Mace is thankful to the organization and advocates who help people like her and Tiffany.
 
“It was already harder for me financially before the pandemic. We are able to get by these days through their assistance,” she said.

Mace wants her daughter to finish school and live free of discrimination. ‘I pray that my daughter will become closer to God,’ she said.

She also hopes that a cure for HIV will finally be discovered.

*Mace’s and Tiffany’s names were changed for their protection.

Mace, a 32-year-old mother living with HIV, shows her antiretroviral (ARV) medicine at the Project Red Ribbon office in San Antonio, Pasig City on March 21, 2021. She and her youngest daughter, Tiffany*,4, tested positive for HIV in 2017. When the government imposed a lockdown due to the Covid-19 pandemic last year, she became unable to travel to her treatment hub in Pasig City for a refill. ARV drugs help them lead long and healthy lives while there is still no effective cure for HIV/AIDS. 

Mace arranges her laundry at the back of her house in Cainta, Rizal on March 23, 2021. She lives in a small shack divided into two cramped spaces for her bedroom and a sari-sari or neighborhood store. She pays P500 for her monthly rent. Since the pandemic, she has also been paying P150 to P180 for the home delivery of their medicine via a courier service.

Mace rides a jeepney to visit her two children in Pinagbuhatan, Pasig City on March 28, 2021. Her children stay with her ex-husband most of the time. On some days, she can bring them home with her in Cainta, Rizal. During the lockdown last year, she traveled by bike once a week to visit them. 

Ron, 43, a person living with HIV (PLHIV), stands by the window of his condominium unit in Makati on March 19, 2021. He is an IT professional who is also a volunteer counselor at LoveYourself Inc., a HIV testing, treatment and counseling clinic. He says a number of patients who had lost their jobs because of the pandemic have been struggling to keep up with their contributions to the state-run Philippine Health Insurance Corp., which has affected their healthcare coverage.

Ron talks to Dr. Lou Anthony Noblefranca at the LoveYourself clinic in Pasay on March 26, 2021. For HIV patients, flu and pneumonia vaccines are requirements prior to getting vaccinated for Covid-19. ‘The costs of these vaccines alone add burden to most of our clients who are not able to afford them.’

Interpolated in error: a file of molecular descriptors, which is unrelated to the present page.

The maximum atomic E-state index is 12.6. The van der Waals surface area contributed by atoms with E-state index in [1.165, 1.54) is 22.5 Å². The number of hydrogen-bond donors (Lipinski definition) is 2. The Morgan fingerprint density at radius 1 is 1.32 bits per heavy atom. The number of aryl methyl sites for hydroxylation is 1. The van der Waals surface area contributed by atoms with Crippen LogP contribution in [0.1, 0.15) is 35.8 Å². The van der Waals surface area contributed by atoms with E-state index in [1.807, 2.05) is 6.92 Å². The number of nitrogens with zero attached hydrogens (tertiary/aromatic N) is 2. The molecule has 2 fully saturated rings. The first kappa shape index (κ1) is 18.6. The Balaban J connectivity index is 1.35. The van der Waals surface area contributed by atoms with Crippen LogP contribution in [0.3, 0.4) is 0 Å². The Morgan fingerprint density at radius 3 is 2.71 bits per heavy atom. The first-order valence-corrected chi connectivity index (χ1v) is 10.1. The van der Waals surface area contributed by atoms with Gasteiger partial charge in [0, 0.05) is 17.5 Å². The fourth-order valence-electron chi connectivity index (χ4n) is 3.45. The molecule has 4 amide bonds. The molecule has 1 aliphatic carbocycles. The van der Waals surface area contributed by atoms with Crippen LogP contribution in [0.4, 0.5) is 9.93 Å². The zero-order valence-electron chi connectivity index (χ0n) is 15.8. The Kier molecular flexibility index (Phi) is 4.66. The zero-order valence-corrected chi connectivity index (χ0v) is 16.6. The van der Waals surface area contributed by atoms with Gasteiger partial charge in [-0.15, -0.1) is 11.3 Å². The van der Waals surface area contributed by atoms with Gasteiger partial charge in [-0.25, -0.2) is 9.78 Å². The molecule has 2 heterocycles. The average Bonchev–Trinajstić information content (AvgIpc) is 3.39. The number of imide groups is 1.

Ron demonstrates how a HIV rapid test kit works at the LoveYourself clinic in Pasay on March 26, 2021. A rapid test kit reveals the result in 15 minutes. ‘We need to expand the PhilHealth coverage. It doesn’t include other laboratory tests, vaccines and other treatments for opportunistic infections and comorbidities. We also need to take care of the mental well-being of our clients,’ he says.

Tiffany plays with her doll at her father’s home in Pinagbuhatan, Pasig on March 28, 2021. Mace and her husband separated after he learned about her condition. He also got himself tested along with their two children. ‘My ex-husband doesn't want to reveal his result to me,’ she said. Their eldest son got a negative result but Tiffany was not spared from the infection. 

Mace prepares her children’s lunch at her ex-husband’s home in Pinagbuhatan, Pasig on March 28, 2021. From January to March 2021, a total of 2,786 newly diagnosed cases were reported, out of which 2,647 were male and 139 were female. Twenty-five females, with ages ranging 15 to 36 years old, were pregnant.

Mace prepares Tiffany’s medicine at her ex-husband’s home in Pinagbuhatan, Pasig on March 28, 2021. She pounded two different ARV tablets using a sturdy glass bottle. ‘I learned how to do this from someone because the pharmacy won’t allow for the tablets to be crushed for free if we don’t buy anything from them,’ she explained. ‘They’ll also ask what the medicines are for, and I don’t want to be exposed.’

Tiffany, assisted by her mother, takes her medicine from a needle-free syringe at her father’s home in Pinagbuhatan, Pasig on March 28, 2021. ‘I want her to be able to finish school,’ Mace, her mother, said. In the first quarter of 2021, a total of 10 children below the age of 15 were diagnosed with HIV. Two of them were infected through sexual contact, six acquired the infection through mother-to-child transmission, and two children did not have data on the mode of transmission. 

Tiffany (right) holds hands with her playmates outside their house in Pinagbuhatan, Pasig on March 21, 2021. ‘I don’t want her to experience discrimination. I want to introduce her to the community we belong to,’ Mace said. She met other mothers and children with HIV when she joined Project Red Ribbon. ‘My daughter and I are not alone. They became our second family.’

Tiffany runs with her playmates at their neighborhood in Pinagbuhatan, Pasig on March 21, 2021. ‘I pray that my daughter will become closer to God,’ Mace said. She also hopes that a cure for HIV will finally be discovered.